At first, Papen is sure that they’ll sniff him out as an impostor. He expends a lot of energy thinking about clothes while fighting off a near-constant hangover, worried about the impression he’s giving off. (It’s no wonder I like this book: that’s pretty much how I constantly felt at Iowa.) Everyone in the class is possessed of a quiet certainty: they are deserving members of the most exclusive society at an already-exclusive college, and they’ve agreed to have very little to do with the rest of the world. (At one point, Henry is stunned to learn – from Papen – that men have actually landed on the moon. “No, they didn’t,” he says. “When?”) And this is what’s going to hurt them, in the end.



Lately, especially in reference to policing, my future father-in-law has been fond of referencing Animal Farm. “All pigs are equal,” he says, “but some are more equal than others.”

The Secret History is a novel about that belief – about how this small group of classics majors become convinced that their lives simply matter more than the others around them — that by dint of their talent and youth and wealth and beauty, they are simply more human, more real.

This, of course, is what’s going to lead them to their murders: the secret Bacchanalian forest revelries in which they tear people apart with their bare hands, all in pursuit of a wildness that their professor has told them is the sole truth of the world.

“The more cultivated a person is, the more intelligent, the more repressed, then the more he needs some method of channeling the primitive impulses he’s worked so hard to subdue. Otherwise those powerful old forces will mass and strengthen until they are violent enough to break free, more violent for the delay, often strong enough to sweep the will away entirely,” Julian says, twinkling. He’s not warning them against these impulses; he’s celebrating them, albeit in subtext.

Some animals are more equal than others, Papen learns. And sometimes to be counted as one of those equals, one of the people who truly matter, you’ve got to push your friend off a cliff and walk away.

The novel wouldn’t work if we weren’t granted other perspectives, glimpses into what these people truly are. Tartt manages to make her narrator condescending and dismissive, but not enough that he’s successful in drowning out side characters, loud voices like the magnificently-named Judy Poovey, a costume designer with rock-hard abs and a crush on Papen. While brushing her teeth in the dorm kitchen sink, she warns him about the clique he’s fallen into. She tells him about how, at a party last year, she tossed her drink into Camilla’s face; it started a fight, and she was startled to find that the Latin and Greek nerds absolutely trounced her two-hundred-pound biker friend. “I guess when uptight people like that get mad, they get really mad,” she says, and then adds, “Like my father.”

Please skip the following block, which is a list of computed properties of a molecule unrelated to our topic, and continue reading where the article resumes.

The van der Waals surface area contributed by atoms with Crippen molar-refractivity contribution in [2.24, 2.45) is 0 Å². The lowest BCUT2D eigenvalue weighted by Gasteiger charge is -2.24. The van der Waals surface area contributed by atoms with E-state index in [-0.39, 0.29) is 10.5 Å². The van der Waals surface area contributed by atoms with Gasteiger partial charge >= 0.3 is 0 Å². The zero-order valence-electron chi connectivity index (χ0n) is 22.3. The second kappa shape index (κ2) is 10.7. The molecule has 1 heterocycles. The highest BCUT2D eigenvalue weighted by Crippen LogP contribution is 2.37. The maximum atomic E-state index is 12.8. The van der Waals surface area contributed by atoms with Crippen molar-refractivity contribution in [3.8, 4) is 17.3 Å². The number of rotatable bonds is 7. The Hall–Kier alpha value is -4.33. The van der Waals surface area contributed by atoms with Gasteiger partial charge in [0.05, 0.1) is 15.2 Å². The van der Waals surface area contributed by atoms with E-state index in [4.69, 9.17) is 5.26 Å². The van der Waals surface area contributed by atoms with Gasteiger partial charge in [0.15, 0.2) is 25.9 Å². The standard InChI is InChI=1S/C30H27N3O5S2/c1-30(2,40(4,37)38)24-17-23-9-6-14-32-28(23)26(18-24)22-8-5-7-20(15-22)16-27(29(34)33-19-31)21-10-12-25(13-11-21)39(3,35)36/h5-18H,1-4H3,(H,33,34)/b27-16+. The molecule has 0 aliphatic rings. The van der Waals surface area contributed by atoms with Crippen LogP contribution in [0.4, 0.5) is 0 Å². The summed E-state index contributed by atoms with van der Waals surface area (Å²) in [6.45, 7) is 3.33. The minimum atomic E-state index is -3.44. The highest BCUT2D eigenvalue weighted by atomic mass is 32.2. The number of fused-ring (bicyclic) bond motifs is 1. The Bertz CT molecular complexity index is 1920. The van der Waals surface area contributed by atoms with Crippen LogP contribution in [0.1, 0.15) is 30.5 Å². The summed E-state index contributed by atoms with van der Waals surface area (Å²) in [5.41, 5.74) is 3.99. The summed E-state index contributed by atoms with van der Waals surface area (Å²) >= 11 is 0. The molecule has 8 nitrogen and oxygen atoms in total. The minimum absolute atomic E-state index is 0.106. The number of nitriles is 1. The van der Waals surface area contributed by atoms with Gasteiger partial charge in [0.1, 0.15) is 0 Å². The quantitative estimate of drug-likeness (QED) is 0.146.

“Yeah, I guess so,” Papen says, looking into the mirror and adjusting the knot in his tie.

He’s warned by other people, too; in each one of those warnings, the characters delivering them allude in some way to their own interior life. Real life is happening all around Richard Papen, but he’s too obsessed with his own ego, with the pursuit of his ideal of a rich and true world, to notice – or to realize how many, many chances he has to turn back from what he’ll eventually do.

At the end of their conversation, Judy Poovey notices that Richard’s jacket is too warm for the weather, so she goes to her room and gets him a proper one that she was meaning to rip up and use.

“The jacket, unexpectedly, was wonderful,” Richard says, “old Brooks Brothers, unlined silk, ivory with stripes of peacock green.”

Optimistic, he runs off to his lunch date with Bunny.

“Lovely piece,” Bunny says, rubbing the rich, yellowy cloth. “Not quite the thing for this time of year, though.”

That’s the game, of course – no beauty, for these people, is ever quite good enough.


I realize that it’s a little weird that I chose, today, to write about a novel that came out nearly thirty years ago. In terms of The Secret History, there’s no news; they aren’t making a movie out of it (after a few failed attempts, it’s rumored that Tartt isn’t interested in selling the rights), and I can’t see any way a sequel would work. Plus, it does feel strange, in these times, to relax cozily into a tale of wealthy white people reading ancient literature in gorgeous rooms (then doing a murder or two, just for kicks).

I think it’s important, though, to think about comfort and its prices, and to ponder how exactly people become convinced that they’re the most powerful and important entities in the world. And The Secret History does this so well that I, like Papen, can’t help but watch.



*Also, look at how cool Donna Tartt is. I need that suit, I need that bob, I need it all.

**”All,” in this case, being zero social media presence, as well as a longstanding friendship/rivalry with Bret Easton Ellis.